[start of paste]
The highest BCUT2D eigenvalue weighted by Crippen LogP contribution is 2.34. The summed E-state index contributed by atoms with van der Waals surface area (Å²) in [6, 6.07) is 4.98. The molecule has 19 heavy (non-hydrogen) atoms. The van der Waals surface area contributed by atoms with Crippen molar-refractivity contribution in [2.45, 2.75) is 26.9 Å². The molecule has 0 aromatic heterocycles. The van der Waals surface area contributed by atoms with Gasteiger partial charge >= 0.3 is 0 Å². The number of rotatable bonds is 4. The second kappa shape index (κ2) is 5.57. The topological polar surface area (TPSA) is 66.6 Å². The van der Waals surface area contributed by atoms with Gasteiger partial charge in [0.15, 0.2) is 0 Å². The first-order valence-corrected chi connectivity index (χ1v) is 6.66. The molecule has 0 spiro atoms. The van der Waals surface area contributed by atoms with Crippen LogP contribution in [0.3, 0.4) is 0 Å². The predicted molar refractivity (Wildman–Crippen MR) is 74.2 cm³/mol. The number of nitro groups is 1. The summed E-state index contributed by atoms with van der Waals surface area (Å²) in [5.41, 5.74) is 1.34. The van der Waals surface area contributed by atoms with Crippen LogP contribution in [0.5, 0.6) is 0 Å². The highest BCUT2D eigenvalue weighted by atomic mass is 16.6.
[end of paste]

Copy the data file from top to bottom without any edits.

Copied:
The highest BCUT2D eigenvalue weighted by Crippen LogP contribution is 2.34. The summed E-state index contributed by atoms with van der Waals surface area (Å²) in [6, 6.07) is 4.98. The molecule has 19 heavy (non-hydrogen) atoms. The van der Waals surface area contributed by atoms with Crippen molar-refractivity contribution in [2.45, 2.75) is 26.9 Å². The molecule has 0 aromatic heterocycles. The van der Waals surface area contributed by atoms with Gasteiger partial charge >= 0.3 is 0 Å². The number of rotatable bonds is 4. The second kappa shape index (κ2) is 5.57. The topological polar surface area (TPSA) is 66.6 Å². The van der Waals surface area contributed by atoms with Gasteiger partial charge in [0.15, 0.2) is 0 Å². The first-order valence-corrected chi connectivity index (χ1v) is 6.66. The molecule has 0 spiro atoms. The van der Waals surface area contributed by atoms with Crippen LogP contribution in [0.3, 0.4) is 0 Å². The predicted molar refractivity (Wildman–Crippen MR) is 74.2 cm³/mol. The number of nitro groups is 1. The summed E-state index contributed by atoms with van der Waals surface area (Å²) in [5.41, 5.74) is 1.34. The van der Waals surface area contributed by atoms with Crippen LogP contribution in [0.5, 0.6) is 0 Å². The highest BCUT2D eigenvalue weighted by atomic mass is 16.6.